It doesn’t take millions to start a tech company
This post is part of my 200 words per day challenge that I am sharing publicly on Twitter in order to improve my writing and develop a writing routine. Feel free to join and comment.
If owning a company is an old goal of yours, I come with good news.
It does not have to be risky either. But it is not going to be simple.
What it takes is persistence and curiosity — thirst for knowledge. This has nothing to do with money: entrepreneurship is an internal journey first.
So if you want to get started as a tech entrepreneur today, I advise you to do it on your free time in parallel of your main job.
Start getting into a hustling habit. Work one hour or two hours everyday, before or after work, and during weekends. I have been practicing this habit since my second year of college by working on pet projects and getting involved in organization activities on the side. One hour is not much, it goes fast.
In parallel, you have to learn how to program. If you are building an online business but have no idea how it works, it is never going to happen. First, you will lack credibility, which is essential to any position of leadership. Second, you will have to resort to development outsourcing or service subscription that will increase your burn rate and slow down your profitability curve. And this is not ok for a starting entrepreneur.
Those two points get you in the habit of making, which is the first step toward becoming a sustainable entrepreneur.
Then, you might want to start building minimum viable products and try them out against the market reality. Any fun idea you really believe in will do. Depending on your job and your country, you will have to set up a dedicated one-man business structure and a dedicated bank account to start receiving payments through Stripe or Paypal: revenues are the only metric that can validate an idea.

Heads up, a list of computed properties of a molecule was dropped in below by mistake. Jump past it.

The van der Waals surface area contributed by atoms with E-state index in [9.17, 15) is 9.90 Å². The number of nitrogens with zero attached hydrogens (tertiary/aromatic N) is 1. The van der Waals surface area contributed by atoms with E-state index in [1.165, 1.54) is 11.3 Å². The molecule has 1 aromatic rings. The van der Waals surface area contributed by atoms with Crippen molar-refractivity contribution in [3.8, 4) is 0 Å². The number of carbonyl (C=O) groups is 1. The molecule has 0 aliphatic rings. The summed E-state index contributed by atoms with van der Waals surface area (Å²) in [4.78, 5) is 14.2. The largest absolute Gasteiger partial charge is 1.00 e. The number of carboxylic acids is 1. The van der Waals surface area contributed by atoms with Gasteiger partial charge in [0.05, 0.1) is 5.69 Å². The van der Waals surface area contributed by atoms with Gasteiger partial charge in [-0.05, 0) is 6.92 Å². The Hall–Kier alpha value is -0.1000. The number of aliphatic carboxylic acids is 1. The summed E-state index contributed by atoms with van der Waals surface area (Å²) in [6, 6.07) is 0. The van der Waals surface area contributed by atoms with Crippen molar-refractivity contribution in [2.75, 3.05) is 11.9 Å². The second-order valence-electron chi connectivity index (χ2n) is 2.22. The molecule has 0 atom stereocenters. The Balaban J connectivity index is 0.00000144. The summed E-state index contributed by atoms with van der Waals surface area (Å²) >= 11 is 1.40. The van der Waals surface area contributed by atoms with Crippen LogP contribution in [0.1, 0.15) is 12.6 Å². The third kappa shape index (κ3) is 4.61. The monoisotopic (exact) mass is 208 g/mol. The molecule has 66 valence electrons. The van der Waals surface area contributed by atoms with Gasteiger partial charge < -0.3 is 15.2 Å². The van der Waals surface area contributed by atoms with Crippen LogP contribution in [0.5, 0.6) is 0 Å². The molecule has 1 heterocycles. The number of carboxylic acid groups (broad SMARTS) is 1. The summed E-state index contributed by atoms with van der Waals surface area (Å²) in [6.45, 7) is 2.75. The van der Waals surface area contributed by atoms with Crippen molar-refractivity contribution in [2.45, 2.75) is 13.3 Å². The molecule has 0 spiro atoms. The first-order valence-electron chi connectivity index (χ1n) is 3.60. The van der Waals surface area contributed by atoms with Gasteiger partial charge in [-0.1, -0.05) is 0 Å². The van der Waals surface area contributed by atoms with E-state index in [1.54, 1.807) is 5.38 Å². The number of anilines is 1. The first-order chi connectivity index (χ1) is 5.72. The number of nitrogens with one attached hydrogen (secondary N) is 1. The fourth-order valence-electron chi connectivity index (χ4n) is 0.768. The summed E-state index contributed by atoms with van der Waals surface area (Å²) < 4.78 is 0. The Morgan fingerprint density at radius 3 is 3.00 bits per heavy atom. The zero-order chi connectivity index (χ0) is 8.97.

All in all I am spending 30$ per month on everything (and I have 4 indie products so far). StartupCosts can give you an idea of how cheap it is to start a business.
Once you start generating revenues it is time to envision leaving your job to focus on your startup full-time.
At this point you should be enough self-aware to know if you have the fire in you or if it is time to move on.
Look up your runway and figure out how long you can sustain yourself and your family. If it appears doable to reach ramen profitability, make the jump. Else, save some more and/or reduce your monthly costs. Currently I am running on less than 1000$ per month by moving to cheaper — yet more comfortable — places.
Don’t do it for fame. Don’t do it to get someone in your bed. Or to get rich. Don’t even think about it as a way to be free, owing to the fact that you will trade a form of slavery for another. Don’t choose it.
Do it because it’s bursting out of your very soul, and you have no other choice but to give in to it.
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